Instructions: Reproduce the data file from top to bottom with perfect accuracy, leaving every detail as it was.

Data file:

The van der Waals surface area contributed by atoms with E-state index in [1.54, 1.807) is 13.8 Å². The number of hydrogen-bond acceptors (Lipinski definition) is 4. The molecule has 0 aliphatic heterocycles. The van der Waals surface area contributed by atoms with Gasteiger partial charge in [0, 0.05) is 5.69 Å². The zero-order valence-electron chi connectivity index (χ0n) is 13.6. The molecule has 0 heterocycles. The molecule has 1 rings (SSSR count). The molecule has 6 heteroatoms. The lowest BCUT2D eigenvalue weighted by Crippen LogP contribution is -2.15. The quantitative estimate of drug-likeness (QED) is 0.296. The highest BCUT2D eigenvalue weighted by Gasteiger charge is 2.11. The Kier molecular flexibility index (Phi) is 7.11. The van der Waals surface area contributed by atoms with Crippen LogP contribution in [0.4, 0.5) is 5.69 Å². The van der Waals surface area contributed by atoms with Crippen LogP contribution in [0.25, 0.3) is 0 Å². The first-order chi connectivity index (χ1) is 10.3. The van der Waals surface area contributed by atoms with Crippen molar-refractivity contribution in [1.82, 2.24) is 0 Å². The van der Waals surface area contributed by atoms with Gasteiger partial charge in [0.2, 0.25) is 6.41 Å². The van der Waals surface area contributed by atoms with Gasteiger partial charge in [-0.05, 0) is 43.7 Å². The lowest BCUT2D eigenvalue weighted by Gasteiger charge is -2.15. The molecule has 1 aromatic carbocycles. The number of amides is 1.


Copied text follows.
The van der Waals surface area contributed by atoms with E-state index in [1.54, 1.807) is 13.8 Å². The number of hydrogen-bond acceptors (Lipinski definition) is 4. The molecule has 0 aliphatic heterocycles. The van der Waals surface area contributed by atoms with Gasteiger partial charge in [0, 0.05) is 5.69 Å². The zero-order valence-electron chi connectivity index (χ0n) is 13.6. The molecule has 0 heterocycles. The molecule has 1 rings (SSSR count). The molecule has 6 heteroatoms. The lowest BCUT2D eigenvalue weighted by Crippen LogP contribution is -2.15. The quantitative estimate of drug-likeness (QED) is 0.296. The highest BCUT2D eigenvalue weighted by Gasteiger charge is 2.11. The Kier molecular flexibility index (Phi) is 7.11. The van der Waals surface area contributed by atoms with Crippen LogP contribution in [0.4, 0.5) is 5.69 Å². The van der Waals surface area contributed by atoms with Crippen LogP contribution in [0.25, 0.3) is 0 Å². The first-order chi connectivity index (χ1) is 10.3. The van der Waals surface area contributed by atoms with Crippen molar-refractivity contribution in [1.82, 2.24) is 0 Å². The van der Waals surface area contributed by atoms with Gasteiger partial charge in [0.2, 0.25) is 6.41 Å². The van der Waals surface area contributed by atoms with Gasteiger partial charge in [-0.05, 0) is 43.7 Å². The lowest BCUT2D eigenvalue weighted by Gasteiger charge is -2.15. The molecule has 1 aromatic carbocycles. The number of amides is 1.